Police ‘would not support’ blanket 20mph limit in parts of North Yorkshire
Last updated Jul 5, 2021
Photograph: Gateshead.gov.uk

North Yorkshire Police has said it would not support a blanket 20mph limit policy in towns and villages in the Harrogate district and across the county, despite calls from campaigners.

North Yorkshire County Council is facing calls for another review of its road safety policy just days before councillors consider a series of nine recommendations to update its 20mph speed limit policy.

It comes as schools in the Harrogate district have called for 20mph to improve road safety for children.

Last September, Killinghall Primary School headteacher, Sarah Bassitt, urged the authority to take action before a child is killed or seriously injured on the 30mph stretch of main road outside its building.

Campaigners have claimed the county council, which undertook a 15-month inquiry into its 20mph zone policy, has ignored crucial evidence as well as the benefits of introducing the limit across all towns and villages.


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The authority’s transport scrutiny committee will examine proposals to make its policy more explicit in considering 20mph speed limits around schools, as well as extending the distance traditionally considered around schools in order to encourage greater use of active modes of transport.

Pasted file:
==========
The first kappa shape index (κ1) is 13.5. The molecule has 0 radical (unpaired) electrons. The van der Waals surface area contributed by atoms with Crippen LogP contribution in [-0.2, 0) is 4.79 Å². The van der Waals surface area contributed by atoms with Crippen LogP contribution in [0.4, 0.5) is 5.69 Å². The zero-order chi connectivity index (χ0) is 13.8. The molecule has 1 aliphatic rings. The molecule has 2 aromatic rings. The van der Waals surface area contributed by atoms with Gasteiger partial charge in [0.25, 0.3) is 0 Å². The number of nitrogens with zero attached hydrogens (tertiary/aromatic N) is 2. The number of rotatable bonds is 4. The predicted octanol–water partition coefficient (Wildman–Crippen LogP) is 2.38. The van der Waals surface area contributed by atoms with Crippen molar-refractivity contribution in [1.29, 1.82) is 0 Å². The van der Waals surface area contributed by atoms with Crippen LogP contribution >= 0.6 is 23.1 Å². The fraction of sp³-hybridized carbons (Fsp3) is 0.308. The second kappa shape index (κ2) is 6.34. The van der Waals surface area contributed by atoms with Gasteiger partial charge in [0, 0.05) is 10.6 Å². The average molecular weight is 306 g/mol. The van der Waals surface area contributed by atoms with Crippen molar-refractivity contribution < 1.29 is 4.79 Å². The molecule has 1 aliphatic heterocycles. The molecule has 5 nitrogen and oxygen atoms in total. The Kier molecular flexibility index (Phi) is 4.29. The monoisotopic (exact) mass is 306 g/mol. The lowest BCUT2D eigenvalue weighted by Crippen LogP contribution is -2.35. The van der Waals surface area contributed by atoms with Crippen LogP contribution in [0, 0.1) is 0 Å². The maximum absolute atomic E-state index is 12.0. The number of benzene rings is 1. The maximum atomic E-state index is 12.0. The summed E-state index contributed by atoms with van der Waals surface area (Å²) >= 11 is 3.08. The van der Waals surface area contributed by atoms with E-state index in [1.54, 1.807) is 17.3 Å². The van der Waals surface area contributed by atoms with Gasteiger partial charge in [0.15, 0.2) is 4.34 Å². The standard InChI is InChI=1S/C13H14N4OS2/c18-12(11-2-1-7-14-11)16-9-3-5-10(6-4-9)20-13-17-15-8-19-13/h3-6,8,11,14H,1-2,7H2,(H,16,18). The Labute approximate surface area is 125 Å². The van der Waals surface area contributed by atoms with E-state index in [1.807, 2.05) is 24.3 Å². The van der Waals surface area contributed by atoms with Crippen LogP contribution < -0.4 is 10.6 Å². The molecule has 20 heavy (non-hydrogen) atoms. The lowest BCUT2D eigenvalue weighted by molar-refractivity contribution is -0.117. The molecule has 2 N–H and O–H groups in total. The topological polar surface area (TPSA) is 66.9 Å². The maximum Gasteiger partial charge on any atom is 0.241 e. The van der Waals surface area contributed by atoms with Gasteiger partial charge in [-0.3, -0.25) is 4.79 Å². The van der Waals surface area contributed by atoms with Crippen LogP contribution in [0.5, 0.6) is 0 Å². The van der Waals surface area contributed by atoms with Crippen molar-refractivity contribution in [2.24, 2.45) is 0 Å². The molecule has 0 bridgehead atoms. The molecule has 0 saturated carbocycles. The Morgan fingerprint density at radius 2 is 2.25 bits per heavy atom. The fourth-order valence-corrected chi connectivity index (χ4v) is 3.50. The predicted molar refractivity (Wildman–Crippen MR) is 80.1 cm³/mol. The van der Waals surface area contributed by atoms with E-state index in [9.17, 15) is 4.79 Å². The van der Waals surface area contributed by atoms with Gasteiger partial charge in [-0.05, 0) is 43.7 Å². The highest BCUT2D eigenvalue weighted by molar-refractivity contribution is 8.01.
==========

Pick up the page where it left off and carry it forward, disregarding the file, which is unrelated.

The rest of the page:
Other key changes it will consider include the production of a list of high-risk collision areas using three years’ worth of data to examine whether an area would benefit from a 20mph speed limit.

However, a meeting of the council’s Thirsk and Malton constituency committee heard campaigners remained unhappy with the recommendations.

Campaigner Ian Conlon claimed the support of Philip Allott, the county’s police, fire and crime commissioner, “for default 20mph zones in all towns and villages”. 

He added children, elderly and vulnerable people were being “disproportionately excluded from public space” by allowing cars to travel at 30mph in towns and villages.

Mr Conlon said the council was not addressing the positive impacts of 20mph zones, such as people feeling safer and children playing outside.

He said: 

“It does not assess the evidence from other area that have developed 20mph speed limits. It is only looking backwards, at what North Yorkshire has done, rather than what it could do.”

Councillors heard North Yorkshire Police would not support a blanket 20mph limit and that they needed to be self-enforcing, either through driver behaviour or physical measures.

In addition, ahead of being elected in Mr Allott pledged he would only “support and implement 20mph in urban locations, where local authorities are prepared to support it”.

Mr Allott told the Stray Ferret that he would support local authorities judging 20mph zones on a “case by case basis”.

He said:

“It’s sensible that local authorities do not have their hands tied. Providing that a local authority supports it [a 20mph zone], I will support it.”

The council’s deputy leader and former highways boss Cllr Gareth Dadd told the meeting it “would be foolish to usurp the findings” of the inquiry,

Meanwhile, a member of the investigating team, Cllr Roberta Swiers, said although she had initially believed a blanket 20mph limit would be a good idea, the evidence had proved it was not “the safe answer”.


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